5 Important Tips for Checking a Used Car Before Buying


So, after careful consideration, you’ve decided to buy a used a car. Congratulations! Now comes the most important part of the process – inspecting it.

Today, we will look at the most essential tips when checking a used car. One of them involves using an OBD scan tool to get the best value for your money. So buckle up as we take this ride.

First of all, buying a used car is a great way to sort out your mobility concerns without paying the hefty price that comes with a new car. However, if you’re not keen during inspection you may end up paying significantly more for maintenance. That’s one thing you want to avoid by all means.

Also, keep in mind that used cars depreciate faster than new ones. The best way to have a decent resale value is to buy a decent car in the first place. And that’s where proper checking comes into play.

Unfortunately, a vast majority of car buyers have little to no knowledge about the things to check when inspecting a used car. Here’s a five pointer read to give you an advantage over the seller.

Pull vehicle information

Here you want to see the car’s ID, history and mileage. Vehicle ID is basically a VIN (vehicle identification number). It’s a unique code (usually 17 characters) that acts as the car’s fingerprint.

You can use the VIN to check engine code, recalls, thefts, warranty claims, maintenance records and the entire history of the car. With this information you’ll know whether the car is stolen, if its legally available for sale, if it has been involved in accidents, and the number of times that important parts (like engine) have been replaced. A car that has had a long history of maintenance should cost less than one with fewer visits to the shop.

How do you pull this information using the VIN? There are two ways. First, you can run the VIN through a paid service.

The second option is using an OBD scan tool to view VIN and vehicle info. Most scanners provide this information automatically when you plug them in the car’s OBD port. It’s an easier and straightforward option than using a paid service.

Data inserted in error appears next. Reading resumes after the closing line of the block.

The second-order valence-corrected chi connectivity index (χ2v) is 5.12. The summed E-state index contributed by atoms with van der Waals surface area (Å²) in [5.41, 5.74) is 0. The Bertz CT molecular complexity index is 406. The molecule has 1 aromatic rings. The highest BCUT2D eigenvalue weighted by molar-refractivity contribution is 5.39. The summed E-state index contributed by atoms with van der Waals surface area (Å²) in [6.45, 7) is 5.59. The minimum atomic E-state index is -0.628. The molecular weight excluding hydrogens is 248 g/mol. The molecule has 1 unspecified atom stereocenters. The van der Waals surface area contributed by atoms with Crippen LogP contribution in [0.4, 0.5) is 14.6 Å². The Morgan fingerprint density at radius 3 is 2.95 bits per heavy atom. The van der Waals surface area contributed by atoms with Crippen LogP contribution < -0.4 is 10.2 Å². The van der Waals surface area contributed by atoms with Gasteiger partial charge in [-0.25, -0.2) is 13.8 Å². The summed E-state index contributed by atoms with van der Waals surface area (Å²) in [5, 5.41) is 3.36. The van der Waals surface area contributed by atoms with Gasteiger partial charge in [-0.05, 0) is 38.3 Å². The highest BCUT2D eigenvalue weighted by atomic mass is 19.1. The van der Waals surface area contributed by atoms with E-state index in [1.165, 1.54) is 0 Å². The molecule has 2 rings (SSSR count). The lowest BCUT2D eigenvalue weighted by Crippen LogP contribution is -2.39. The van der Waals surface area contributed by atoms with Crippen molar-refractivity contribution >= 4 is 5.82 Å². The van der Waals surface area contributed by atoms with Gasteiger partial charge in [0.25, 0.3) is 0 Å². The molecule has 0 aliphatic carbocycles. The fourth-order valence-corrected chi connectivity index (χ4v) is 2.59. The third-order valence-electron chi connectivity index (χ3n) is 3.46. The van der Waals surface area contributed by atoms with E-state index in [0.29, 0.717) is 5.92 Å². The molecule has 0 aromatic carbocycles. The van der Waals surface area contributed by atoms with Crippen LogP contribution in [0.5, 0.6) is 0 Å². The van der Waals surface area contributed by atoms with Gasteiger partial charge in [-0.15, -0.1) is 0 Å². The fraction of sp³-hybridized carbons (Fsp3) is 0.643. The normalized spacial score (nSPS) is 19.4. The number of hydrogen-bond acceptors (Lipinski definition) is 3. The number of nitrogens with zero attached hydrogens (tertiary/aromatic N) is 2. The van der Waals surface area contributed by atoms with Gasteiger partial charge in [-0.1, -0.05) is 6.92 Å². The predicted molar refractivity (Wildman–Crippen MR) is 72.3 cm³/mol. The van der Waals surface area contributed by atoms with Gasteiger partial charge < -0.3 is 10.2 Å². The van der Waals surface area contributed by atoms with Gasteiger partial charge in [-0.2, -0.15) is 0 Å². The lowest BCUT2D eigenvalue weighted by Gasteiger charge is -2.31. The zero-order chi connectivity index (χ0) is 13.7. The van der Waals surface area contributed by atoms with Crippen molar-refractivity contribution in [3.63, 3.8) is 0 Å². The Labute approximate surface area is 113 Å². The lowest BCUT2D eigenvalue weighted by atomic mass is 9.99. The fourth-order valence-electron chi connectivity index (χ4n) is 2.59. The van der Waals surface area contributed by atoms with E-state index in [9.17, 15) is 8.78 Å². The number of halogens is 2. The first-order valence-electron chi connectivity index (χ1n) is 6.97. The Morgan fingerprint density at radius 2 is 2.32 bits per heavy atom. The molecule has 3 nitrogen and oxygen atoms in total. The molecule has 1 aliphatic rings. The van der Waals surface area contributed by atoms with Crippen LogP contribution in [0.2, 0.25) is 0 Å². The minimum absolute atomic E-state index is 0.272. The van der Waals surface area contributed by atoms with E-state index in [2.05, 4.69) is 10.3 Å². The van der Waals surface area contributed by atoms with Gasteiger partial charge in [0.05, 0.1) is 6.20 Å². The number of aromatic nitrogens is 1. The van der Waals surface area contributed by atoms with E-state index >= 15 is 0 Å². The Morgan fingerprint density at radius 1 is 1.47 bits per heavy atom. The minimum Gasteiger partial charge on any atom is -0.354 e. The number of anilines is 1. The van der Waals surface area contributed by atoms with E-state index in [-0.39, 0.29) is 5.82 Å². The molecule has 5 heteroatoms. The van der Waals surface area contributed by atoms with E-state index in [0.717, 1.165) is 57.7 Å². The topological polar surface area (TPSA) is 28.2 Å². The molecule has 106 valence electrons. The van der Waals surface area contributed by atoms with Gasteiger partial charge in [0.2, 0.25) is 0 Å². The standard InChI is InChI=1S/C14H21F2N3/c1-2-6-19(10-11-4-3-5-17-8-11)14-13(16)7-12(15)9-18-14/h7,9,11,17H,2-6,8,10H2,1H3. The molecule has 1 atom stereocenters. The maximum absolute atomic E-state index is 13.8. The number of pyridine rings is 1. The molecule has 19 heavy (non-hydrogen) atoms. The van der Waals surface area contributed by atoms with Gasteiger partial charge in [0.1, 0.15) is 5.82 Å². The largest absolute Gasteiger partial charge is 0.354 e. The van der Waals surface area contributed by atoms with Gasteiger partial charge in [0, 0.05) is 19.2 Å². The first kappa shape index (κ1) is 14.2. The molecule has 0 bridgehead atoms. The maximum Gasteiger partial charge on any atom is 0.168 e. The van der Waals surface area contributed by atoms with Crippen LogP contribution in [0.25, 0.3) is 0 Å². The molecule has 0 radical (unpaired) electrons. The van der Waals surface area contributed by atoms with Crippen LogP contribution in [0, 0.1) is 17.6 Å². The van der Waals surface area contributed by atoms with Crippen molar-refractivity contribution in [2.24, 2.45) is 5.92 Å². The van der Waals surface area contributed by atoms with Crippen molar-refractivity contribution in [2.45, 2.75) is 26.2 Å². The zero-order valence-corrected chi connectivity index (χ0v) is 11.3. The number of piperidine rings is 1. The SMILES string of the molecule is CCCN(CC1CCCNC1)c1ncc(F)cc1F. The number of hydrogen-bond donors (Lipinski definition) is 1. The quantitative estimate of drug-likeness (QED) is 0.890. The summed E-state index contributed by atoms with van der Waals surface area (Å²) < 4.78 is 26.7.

Once you have all that data, you can go ahead and check the vehicle’s mileage. On average, a car will clock 12,500 miles per year (20,000 km). Multiply that with the car’s age and you’ll get a rough idea of its mileage.

If you want a more precise figure, take the odometer reading and divide it by the car’s age. This is a more reliable method because not every motorist racks up 12,500 miles per year. Some do more while others do less. Needless to say, a high mileage means more wear and tear.

Pay attention to tire condition

You can tell a lot about a car just by looking at the condition of its tires. More specifically, observe tire tread to see if there’s uneven wear. Usually, when one or few tires wear faster than the rest, it means that the car is poorly aligned.

The same goes for uneven tread in a tire. That too may be an indication of poor alignment, which is itself a symptom a bigger issue relating to the suspension, steering or frame. When you drive such a car you’ll notice that it tends to pull to the side.

Another reason why you have to inspect tires is that they may need immediate replacement. New tires are quite expensive and can set you back a lot, especially if you have to buy the entire set. Make sure the final price takes this factor into account. And as you inspect the tires, be sure to check the trunk if it has a spare.

Inspect the interiors and exteriors

More often than not, a seller will slap a new coat of paint on a car and then do some waxing to make it look neat. In reality, the car may have a few dents and leaks here and there. Those are usually signs of further trouble either in the engine or any other essential system.